The Dunedin Hospital Art Collection: Architecture, Space and Wellbeing
Panirau Mulligan, Christine Elizabeth
The Dunedin Hospital has developed significantly from its humble beginnings in a small timber constructed building in the 1850s and the converted New Zealand Exhibition building of 1866. In the 1950s the Otago Health Board sought advice from an internationally recognised firm of Australian hospital architects, Stephenson and Turner to upgrade their health facilities. At that time modern medicine and ideas of flexible hospital design had encouraged new solutions for hospital architecture. Twentieth-century hospitals were given a monumental form to symbolise the modernity within as machines à soigner, factories for healing. When it opened in 1980, the Ward Block and its associated medical facilities provided Dunedin with a purpose-built, state-of-the art modern hospital. Brutalist style architecture, having a modernist aesthetic opposing decoration had, however, produced an intimidating rather than welcoming exterior to the hospital. The designing of the Ward Block coincided with a movement in the late 1960s to display original contemporary works of art in hospitals. As medical literature attested such kinds of art could benefit the wellbeing of patients, staff and visitors alike. In 1972, Dr Alan Clarke established the Dunedin Hospital art collection in response to this movement. At this time the development of cultural theories had resulted in a more holistic approach to healthcare facilities and designers began to consider the emotional impact of space on wellbeing; however, architecture was slow to respond. The impetus to humanise the hospital was furthered in 1975 by the architects who acknowledged that the new Ward Block was inadequate on its own. Accordingly, the Otago Health Board was advised to seek expert assistance regarding the commissioning of professional artists for significant artworks in public areas of the Ward Block. Modernism, which had formerly spurned decoration, was now seen to require adornment, its acceptance of originals being in their honest expressions of truth and integrity. The Dunedin Hospital art collection has evolved over the years to become a beloved collection. Although the primary focus of the collection is the original work of professional artists, there are also many reproductions and memorabilia. The memorabilia, which are largely donated works, have acquired much sentimental value for staff and patients and in the context of what psychologists call contagion and performance can also be seen to influence the wellbeing of people in hospitals. The display of fine art in hospitals has also been justified according to theories of art that consider the benefits of aesthetic wellbeing for ordinary people in everyday life. Even though they present museological issues, fine art collections in hospitals are identified as providing important cultural resources for communities and contribute a sense of dignity and worth to such institutions. The art collection that is contained in the Ward Block reminds us of the vital role attributed to original works of art in the humanising of the clinical and institutional spaces of the modern twentieth-century hospital.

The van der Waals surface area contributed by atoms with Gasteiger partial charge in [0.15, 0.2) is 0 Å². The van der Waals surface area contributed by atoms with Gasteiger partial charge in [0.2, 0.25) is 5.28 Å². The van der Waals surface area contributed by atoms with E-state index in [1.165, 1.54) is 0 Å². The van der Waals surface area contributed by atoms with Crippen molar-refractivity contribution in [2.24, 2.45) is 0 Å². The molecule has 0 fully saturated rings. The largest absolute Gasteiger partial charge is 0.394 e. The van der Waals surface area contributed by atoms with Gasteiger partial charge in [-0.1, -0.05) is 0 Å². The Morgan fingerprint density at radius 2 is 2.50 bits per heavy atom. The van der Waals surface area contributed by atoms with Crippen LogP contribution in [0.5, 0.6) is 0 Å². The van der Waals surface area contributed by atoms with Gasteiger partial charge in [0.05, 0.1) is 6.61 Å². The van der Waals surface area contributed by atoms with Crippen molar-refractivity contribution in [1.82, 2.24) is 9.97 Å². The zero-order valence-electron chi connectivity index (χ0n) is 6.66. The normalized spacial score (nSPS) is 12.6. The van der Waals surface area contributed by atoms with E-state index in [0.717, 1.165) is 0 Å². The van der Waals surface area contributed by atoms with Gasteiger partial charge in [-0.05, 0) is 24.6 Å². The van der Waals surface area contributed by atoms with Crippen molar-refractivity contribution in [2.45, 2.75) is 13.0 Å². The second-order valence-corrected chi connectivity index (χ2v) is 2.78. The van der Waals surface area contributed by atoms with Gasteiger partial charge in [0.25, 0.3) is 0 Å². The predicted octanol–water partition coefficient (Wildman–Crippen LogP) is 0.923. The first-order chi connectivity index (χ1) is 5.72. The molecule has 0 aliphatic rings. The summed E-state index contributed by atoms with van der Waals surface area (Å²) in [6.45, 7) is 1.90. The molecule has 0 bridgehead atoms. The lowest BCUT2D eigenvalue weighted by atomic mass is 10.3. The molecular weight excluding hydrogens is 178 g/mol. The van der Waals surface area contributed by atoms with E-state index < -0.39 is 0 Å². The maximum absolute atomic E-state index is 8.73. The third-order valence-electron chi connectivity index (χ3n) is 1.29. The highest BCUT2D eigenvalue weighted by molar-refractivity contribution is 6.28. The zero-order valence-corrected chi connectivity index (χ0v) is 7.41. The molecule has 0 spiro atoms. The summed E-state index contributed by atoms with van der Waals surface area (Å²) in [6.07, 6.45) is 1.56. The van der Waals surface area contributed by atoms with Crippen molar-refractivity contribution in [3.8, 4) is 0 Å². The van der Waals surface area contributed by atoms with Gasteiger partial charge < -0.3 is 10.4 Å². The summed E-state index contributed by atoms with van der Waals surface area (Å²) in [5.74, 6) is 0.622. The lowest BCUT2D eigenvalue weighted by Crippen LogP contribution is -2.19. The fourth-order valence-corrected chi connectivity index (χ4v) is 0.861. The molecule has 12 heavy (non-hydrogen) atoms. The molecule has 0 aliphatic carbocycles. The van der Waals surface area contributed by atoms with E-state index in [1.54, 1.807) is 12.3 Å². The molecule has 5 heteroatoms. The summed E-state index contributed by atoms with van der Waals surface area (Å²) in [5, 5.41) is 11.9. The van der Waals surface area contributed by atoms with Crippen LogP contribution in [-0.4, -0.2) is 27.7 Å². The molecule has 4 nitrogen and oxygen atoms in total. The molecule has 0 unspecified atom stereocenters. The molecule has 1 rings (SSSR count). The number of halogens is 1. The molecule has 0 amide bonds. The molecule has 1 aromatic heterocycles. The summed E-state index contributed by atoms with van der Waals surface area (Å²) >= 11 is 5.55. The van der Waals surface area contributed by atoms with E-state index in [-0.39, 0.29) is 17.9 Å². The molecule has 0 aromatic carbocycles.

Advisor: Radner, Hilary; Bennett, Judy
Degree Name: Master of Arts
Degree Discipline: Art History and Theory
Publisher: University of Otago
Keywords: Art; Architecture; Wellbeing; Women; Space; Health; Hospitals; gender
Research Type: Thesis
The photographs that accompany the thesis are unavailable in this online archive but are present in the hard copy in the University of Otago library.